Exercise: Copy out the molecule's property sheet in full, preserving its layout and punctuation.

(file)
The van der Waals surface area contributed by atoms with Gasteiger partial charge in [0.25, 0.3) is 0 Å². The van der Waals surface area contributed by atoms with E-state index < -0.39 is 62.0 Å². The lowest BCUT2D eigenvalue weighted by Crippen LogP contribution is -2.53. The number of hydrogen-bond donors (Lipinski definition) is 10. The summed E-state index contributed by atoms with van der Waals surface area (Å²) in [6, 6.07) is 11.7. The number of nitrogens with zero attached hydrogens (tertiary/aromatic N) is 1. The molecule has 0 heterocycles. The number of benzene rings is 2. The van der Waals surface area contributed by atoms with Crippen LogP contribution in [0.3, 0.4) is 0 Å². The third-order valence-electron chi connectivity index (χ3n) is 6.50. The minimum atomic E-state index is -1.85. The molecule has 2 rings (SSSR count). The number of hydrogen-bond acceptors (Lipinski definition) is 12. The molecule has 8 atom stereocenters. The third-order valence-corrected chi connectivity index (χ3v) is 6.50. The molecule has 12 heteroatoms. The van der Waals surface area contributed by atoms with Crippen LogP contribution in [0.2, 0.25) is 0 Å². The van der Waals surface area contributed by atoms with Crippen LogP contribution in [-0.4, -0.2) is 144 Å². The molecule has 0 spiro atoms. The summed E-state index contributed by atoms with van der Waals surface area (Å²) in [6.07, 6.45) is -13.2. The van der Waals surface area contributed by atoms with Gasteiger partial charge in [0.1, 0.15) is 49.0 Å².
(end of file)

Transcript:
The van der Waals surface area contributed by atoms with Gasteiger partial charge in [0.25, 0.3) is 0 Å². The van der Waals surface area contributed by atoms with E-state index < -0.39 is 62.0 Å². The lowest BCUT2D eigenvalue weighted by Crippen LogP contribution is -2.53. The number of hydrogen-bond donors (Lipinski definition) is 10. The summed E-state index contributed by atoms with van der Waals surface area (Å²) in [6, 6.07) is 11.7. The number of nitrogens with zero attached hydrogens (tertiary/aromatic N) is 1. The molecule has 0 heterocycles. The number of benzene rings is 2. The van der Waals surface area contributed by atoms with Crippen LogP contribution in [0.3, 0.4) is 0 Å². The third-order valence-electron chi connectivity index (χ3n) is 6.50. The minimum atomic E-state index is -1.85. The molecule has 2 rings (SSSR count). The number of hydrogen-bond acceptors (Lipinski definition) is 12. The molecule has 8 atom stereocenters. The third-order valence-corrected chi connectivity index (χ3v) is 6.50. The molecule has 12 heteroatoms. The van der Waals surface area contributed by atoms with Crippen LogP contribution in [0.2, 0.25) is 0 Å². The van der Waals surface area contributed by atoms with Crippen LogP contribution in [-0.4, -0.2) is 144 Å². The molecule has 0 spiro atoms. The summed E-state index contributed by atoms with van der Waals surface area (Å²) in [6.07, 6.45) is -13.2. The van der Waals surface area contributed by atoms with Gasteiger partial charge in [0.1, 0.15) is 49.0 Å².